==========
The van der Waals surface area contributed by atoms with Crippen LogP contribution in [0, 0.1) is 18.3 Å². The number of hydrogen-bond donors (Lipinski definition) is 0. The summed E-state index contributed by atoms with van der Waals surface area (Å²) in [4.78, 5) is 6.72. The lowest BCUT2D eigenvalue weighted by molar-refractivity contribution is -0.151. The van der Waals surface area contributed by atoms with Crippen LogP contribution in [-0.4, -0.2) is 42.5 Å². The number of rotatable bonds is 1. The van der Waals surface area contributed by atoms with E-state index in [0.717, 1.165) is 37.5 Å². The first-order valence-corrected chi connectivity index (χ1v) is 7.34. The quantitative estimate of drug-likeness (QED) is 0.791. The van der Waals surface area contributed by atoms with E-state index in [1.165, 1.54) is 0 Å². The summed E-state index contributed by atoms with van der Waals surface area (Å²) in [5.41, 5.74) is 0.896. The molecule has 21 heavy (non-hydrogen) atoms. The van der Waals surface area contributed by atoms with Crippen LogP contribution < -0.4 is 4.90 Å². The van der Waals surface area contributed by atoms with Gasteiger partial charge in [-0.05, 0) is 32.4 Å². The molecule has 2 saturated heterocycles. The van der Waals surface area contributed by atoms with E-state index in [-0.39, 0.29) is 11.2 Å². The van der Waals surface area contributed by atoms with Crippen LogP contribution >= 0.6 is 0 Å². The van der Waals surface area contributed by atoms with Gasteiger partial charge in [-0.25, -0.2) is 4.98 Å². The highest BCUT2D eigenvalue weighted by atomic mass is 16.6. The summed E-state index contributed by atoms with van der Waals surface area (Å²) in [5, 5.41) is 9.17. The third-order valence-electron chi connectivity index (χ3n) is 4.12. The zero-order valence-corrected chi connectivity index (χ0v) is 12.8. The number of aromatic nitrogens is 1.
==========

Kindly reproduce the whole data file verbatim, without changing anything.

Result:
The van der Waals surface area contributed by atoms with Crippen LogP contribution in [0, 0.1) is 18.3 Å². The number of hydrogen-bond donors (Lipinski definition) is 0. The summed E-state index contributed by atoms with van der Waals surface area (Å²) in [4.78, 5) is 6.72. The lowest BCUT2D eigenvalue weighted by molar-refractivity contribution is -0.151. The van der Waals surface area contributed by atoms with Crippen LogP contribution in [-0.4, -0.2) is 42.5 Å². The number of rotatable bonds is 1. The van der Waals surface area contributed by atoms with E-state index in [0.717, 1.165) is 37.5 Å². The first-order valence-corrected chi connectivity index (χ1v) is 7.34. The quantitative estimate of drug-likeness (QED) is 0.791. The van der Waals surface area contributed by atoms with E-state index in [1.165, 1.54) is 0 Å². The summed E-state index contributed by atoms with van der Waals surface area (Å²) in [5.41, 5.74) is 0.896. The molecule has 21 heavy (non-hydrogen) atoms. The van der Waals surface area contributed by atoms with Crippen LogP contribution < -0.4 is 4.90 Å². The van der Waals surface area contributed by atoms with Gasteiger partial charge in [-0.05, 0) is 32.4 Å². The molecule has 2 saturated heterocycles. The van der Waals surface area contributed by atoms with E-state index in [-0.39, 0.29) is 11.2 Å². The van der Waals surface area contributed by atoms with Crippen LogP contribution >= 0.6 is 0 Å². The van der Waals surface area contributed by atoms with Gasteiger partial charge in [-0.25, -0.2) is 4.98 Å². The highest BCUT2D eigenvalue weighted by atomic mass is 16.6. The summed E-state index contributed by atoms with van der Waals surface area (Å²) in [5, 5.41) is 9.17. The third-order valence-electron chi connectivity index (χ3n) is 4.12. The zero-order valence-corrected chi connectivity index (χ0v) is 12.8. The number of aromatic nitrogens is 1.